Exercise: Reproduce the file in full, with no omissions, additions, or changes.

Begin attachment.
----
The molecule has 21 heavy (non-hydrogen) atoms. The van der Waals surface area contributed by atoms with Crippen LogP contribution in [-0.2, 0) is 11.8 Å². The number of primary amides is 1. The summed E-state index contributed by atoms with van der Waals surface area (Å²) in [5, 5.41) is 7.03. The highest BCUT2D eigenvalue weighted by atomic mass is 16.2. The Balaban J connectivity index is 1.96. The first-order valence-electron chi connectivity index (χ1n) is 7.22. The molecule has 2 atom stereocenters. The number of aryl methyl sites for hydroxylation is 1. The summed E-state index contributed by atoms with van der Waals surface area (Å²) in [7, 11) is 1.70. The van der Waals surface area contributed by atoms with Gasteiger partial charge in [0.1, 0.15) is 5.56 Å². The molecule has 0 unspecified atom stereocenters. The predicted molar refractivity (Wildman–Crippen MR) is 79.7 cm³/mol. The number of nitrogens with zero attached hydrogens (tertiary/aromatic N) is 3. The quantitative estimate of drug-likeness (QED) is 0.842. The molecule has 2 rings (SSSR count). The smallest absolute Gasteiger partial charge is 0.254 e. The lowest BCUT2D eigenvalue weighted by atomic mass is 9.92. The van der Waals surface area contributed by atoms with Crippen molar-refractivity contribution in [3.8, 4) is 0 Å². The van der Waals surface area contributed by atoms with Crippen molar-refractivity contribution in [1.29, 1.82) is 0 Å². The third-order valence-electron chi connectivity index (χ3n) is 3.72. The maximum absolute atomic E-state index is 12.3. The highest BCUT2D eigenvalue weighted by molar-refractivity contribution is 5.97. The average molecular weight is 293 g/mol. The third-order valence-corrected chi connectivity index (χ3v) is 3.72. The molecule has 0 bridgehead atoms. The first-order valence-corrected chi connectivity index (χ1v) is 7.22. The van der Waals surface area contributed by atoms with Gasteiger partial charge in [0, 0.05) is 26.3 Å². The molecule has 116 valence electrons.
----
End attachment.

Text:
The molecule has 21 heavy (non-hydrogen) atoms. The van der Waals surface area contributed by atoms with Crippen LogP contribution in [-0.2, 0) is 11.8 Å². The number of primary amides is 1. The summed E-state index contributed by atoms with van der Waals surface area (Å²) in [5, 5.41) is 7.03. The highest BCUT2D eigenvalue weighted by atomic mass is 16.2. The Balaban J connectivity index is 1.96. The first-order valence-electron chi connectivity index (χ1n) is 7.22. The molecule has 2 atom stereocenters. The number of aryl methyl sites for hydroxylation is 1. The summed E-state index contributed by atoms with van der Waals surface area (Å²) in [7, 11) is 1.70. The van der Waals surface area contributed by atoms with Gasteiger partial charge in [0.1, 0.15) is 5.56 Å². The molecule has 0 unspecified atom stereocenters. The predicted molar refractivity (Wildman–Crippen MR) is 79.7 cm³/mol. The number of nitrogens with zero attached hydrogens (tertiary/aromatic N) is 3. The quantitative estimate of drug-likeness (QED) is 0.842. The molecule has 2 rings (SSSR count). The smallest absolute Gasteiger partial charge is 0.254 e. The lowest BCUT2D eigenvalue weighted by atomic mass is 9.92. The van der Waals surface area contributed by atoms with Crippen molar-refractivity contribution in [3.8, 4) is 0 Å². The van der Waals surface area contributed by atoms with Crippen molar-refractivity contribution in [1.29, 1.82) is 0 Å². The third-order valence-electron chi connectivity index (χ3n) is 3.72. The maximum absolute atomic E-state index is 12.3. The highest BCUT2D eigenvalue weighted by molar-refractivity contribution is 5.97. The average molecular weight is 293 g/mol. The third-order valence-corrected chi connectivity index (χ3v) is 3.72. The molecule has 0 bridgehead atoms. The first-order valence-corrected chi connectivity index (χ1v) is 7.22. The van der Waals surface area contributed by atoms with Gasteiger partial charge in [0, 0.05) is 26.3 Å². The molecule has 116 valence electrons.